Cover image for Mailman
Lennon, J. Robert, 1970-
Personal Author:
First edition.
Publication Information:
New York : W.W. Norton & Co., [2003]

Physical Description:
483 pages ; 24 cm
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"A phantasmagoria of American paranoia and self-loathing in the person of a deranged but somehow good-hearted middle-aged mail carrier in steep decline, the book hums with a kind of chipper angst," writes Jonathan Lethem in the Los Angeles Times Book Review. Mailman tells the blackly comic story of Albert Lippincott. Albert is Nestor, New York's mailman extraordinaire--aggressively cheerful, obsessively efficient. But he also has a few things to hide: his habit of reading other people's mail, a nervous breakdown, and a sexually ambiguous entanglement with his sister. Now his supervisors are on to his letter-hoarding compulsion, and there's a throbbing pain under his right arm. Things are closing in on Albert, who will soon be forced to confront, once and for all, his life's failures. Funny and moving, driven by a wild, compulsive interior voice, Mailman is a unique creation, a deeply original American novel. Already optioned to the movies, this astonishing and kinetically charged tale was one of the most exuberantly praised novels of 2003.

Author Notes

J. Robert Lennon is the author of "The Light of Falling Stars" & "The Funnies". He lives with his wife & children in Ithaca, NY.

(Bowker Author Biography)

Reviews 3

Booklist Review

Albert Lippincott--Mailman--is an odd choice for an everyman character. A loner who reads the mail before delivering it, he's obsessive, depressive, and sexually confused. He struggles with the women in his life and fights with the cats they leave behind. The narrative begins with a letter delivered too late to a suicide and a woman who reports Mailman to the dreaded postal inspectors. As external events precipitate internal crisis, Mailman scrutinizes his past, searching for meaning in a world that tolerates him at best. Lennon performs a book-long balancing act, slowly letting us into this complex character's interior life. And Mailman is a complex character: Is he misunderstood or is he a liar? Is he persecuted or justly punished? Is the lump under his arm a bruise or a tumor? Did he really try to bite out a professor's eyeball? But because his neuroses are rooted in hopes and fears we all understand, this mumbling, lurching oddball, this guy we'd all walk past on the street, becomes someone we know and care about--and maybe recognize in the mirror. Lennon's fourth novel is emotionally engrossing and intellectually stimulating, full of humor, pathos, and surprises. To choose only one word: magnificent. --Keir Graff Copyright 2003 Booklist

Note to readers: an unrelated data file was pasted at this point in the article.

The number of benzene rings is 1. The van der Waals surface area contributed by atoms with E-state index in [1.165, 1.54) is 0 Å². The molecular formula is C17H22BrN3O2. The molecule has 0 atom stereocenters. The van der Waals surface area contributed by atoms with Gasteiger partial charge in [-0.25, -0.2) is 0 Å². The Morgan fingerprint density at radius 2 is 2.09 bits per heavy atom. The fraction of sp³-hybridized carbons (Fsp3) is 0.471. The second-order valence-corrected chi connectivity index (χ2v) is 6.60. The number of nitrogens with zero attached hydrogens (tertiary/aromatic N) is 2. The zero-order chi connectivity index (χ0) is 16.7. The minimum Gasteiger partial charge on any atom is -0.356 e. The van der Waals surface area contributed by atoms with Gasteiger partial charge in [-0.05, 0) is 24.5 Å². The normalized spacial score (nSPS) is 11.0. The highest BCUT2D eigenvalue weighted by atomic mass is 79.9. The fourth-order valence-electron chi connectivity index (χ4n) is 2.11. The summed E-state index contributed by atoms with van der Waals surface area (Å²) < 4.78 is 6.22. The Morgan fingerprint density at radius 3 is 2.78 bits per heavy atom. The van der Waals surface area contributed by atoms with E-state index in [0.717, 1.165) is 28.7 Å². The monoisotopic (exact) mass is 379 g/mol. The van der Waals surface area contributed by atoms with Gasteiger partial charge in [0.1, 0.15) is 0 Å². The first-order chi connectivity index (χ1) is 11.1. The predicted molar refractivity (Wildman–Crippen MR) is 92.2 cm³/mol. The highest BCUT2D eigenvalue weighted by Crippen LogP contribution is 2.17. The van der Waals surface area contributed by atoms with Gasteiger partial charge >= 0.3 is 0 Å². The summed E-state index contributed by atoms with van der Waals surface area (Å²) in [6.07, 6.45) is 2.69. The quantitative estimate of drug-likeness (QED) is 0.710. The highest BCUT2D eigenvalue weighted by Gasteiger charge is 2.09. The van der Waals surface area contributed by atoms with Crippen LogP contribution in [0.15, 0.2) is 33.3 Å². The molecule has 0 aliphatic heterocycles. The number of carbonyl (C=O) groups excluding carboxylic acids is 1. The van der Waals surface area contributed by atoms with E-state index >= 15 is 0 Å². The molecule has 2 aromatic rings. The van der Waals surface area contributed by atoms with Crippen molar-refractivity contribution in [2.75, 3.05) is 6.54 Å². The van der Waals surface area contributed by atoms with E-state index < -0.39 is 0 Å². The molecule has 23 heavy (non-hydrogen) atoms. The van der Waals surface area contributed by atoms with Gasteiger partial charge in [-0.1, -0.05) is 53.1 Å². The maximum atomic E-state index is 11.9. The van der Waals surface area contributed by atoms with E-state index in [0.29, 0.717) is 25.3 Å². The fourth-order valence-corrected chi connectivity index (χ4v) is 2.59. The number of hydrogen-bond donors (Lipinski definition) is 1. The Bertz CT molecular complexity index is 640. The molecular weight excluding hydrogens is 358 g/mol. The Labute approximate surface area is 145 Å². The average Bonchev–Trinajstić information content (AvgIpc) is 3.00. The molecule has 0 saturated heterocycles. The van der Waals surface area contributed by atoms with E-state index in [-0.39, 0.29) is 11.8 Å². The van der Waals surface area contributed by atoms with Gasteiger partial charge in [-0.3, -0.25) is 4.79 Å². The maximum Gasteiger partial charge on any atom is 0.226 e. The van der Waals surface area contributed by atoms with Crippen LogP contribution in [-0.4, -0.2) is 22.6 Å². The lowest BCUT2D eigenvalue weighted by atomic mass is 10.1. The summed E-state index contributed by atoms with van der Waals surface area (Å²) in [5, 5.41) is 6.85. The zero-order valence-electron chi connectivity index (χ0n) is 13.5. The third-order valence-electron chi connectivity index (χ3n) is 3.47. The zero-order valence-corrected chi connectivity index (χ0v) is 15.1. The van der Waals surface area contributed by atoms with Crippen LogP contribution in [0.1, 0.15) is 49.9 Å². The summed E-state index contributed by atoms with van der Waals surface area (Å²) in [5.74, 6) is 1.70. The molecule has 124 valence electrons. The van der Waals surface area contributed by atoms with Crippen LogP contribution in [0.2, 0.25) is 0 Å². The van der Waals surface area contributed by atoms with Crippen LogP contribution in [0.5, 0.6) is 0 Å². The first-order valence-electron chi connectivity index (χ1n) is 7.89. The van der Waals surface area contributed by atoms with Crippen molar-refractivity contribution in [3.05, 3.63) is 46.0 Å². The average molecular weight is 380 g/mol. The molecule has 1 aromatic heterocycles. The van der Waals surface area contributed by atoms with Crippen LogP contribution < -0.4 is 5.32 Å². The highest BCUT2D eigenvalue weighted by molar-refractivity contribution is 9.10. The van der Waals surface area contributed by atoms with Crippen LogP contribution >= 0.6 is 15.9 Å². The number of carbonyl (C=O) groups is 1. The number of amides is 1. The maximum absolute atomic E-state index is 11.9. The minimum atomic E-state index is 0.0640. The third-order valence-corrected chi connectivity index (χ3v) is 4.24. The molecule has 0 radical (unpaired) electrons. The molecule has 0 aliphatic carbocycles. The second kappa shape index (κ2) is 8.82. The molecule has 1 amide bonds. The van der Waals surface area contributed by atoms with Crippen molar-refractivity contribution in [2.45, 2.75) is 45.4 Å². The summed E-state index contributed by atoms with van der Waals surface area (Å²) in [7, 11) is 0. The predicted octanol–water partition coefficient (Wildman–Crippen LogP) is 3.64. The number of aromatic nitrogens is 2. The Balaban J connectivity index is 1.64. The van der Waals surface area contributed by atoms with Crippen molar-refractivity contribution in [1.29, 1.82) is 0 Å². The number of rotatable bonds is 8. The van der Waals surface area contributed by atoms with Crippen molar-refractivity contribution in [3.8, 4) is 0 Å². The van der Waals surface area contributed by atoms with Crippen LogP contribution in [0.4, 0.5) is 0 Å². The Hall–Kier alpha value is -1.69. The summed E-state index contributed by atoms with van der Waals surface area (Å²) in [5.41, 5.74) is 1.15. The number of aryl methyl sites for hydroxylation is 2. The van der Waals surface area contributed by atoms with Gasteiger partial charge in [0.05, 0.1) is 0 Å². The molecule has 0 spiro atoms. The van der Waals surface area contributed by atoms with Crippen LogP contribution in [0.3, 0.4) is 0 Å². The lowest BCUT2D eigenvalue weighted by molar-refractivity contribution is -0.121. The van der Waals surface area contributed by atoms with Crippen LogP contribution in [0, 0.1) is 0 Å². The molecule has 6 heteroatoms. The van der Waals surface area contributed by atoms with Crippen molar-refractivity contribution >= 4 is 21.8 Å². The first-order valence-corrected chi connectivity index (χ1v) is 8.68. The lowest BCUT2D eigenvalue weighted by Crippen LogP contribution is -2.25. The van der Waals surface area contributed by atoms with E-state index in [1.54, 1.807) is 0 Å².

Publisher's Weekly Review

From one perspective, mail can be seen as merely the humble ebb and flow of letters, bills and advertisements. From another perspective, it is the cosmic principle of life itself: "Every datum is addressed with the name of its beloved: the pheromone finds its receptor, the dog roots out its bone, the sentence seeks the period at its end: and it is all mail." Lennon's protagonist, Mailman, aka Albert Lippincott, oscillates between this postal version of the sublime and the ridiculous. The novel unfolds from June 2, 2000, when someone on Albert's mail route, Jared Sprain, in Nestor, N.Y., commits suicide. On that night, Albert is caught by one of Jared's neighbors delivering a letter to Jared's box. The neighbor thinks there is something irregular about Albert's activities, and she is right: his dirty secret is that he reads, copies and sometimes doesn't deliver his mail. She apparently reports him, for Albert is suddenly taken in by Post Office inspectors for interrogation. After he is released pending further investigation, he skips town, heading vaguely for his retired parents' place in Florida. Lennon (The Funnies, etc.) lays out Albert's life in big blocks of introspections and reminiscences. Albert harbors a semiconscious sexual longing for his sister, Gillian, who is an actress; retains violent memories of his mother, a slutty singer, and more pathetic memories of his father, a chemist. Albert is sensitive to odors, subject to mental dissonance, angry, and feels alternately trapped and comforted by his routines. He's both Everyman and Nobody. As with one of Chuck Close's blown-up photo-realistic portraits, we feel both confronted and fascinated by Albert's sheer materiality. This is an intermittently brilliant text-with long, maddeningly tedious patches-and will surely be much noted this fall. (Sept.) (c) Copyright PWxyz, LLC. All rights reserved

Library Journal Review

Only Lennon, the irrepressible author of books like The Funnies, could hang a tale on a brilliant if off-kilter mailman in search of love. (c) Copyright 2010. Library Journals LLC, a wholly owned subsidiary of Media Source, Inc. No redistribution permitted.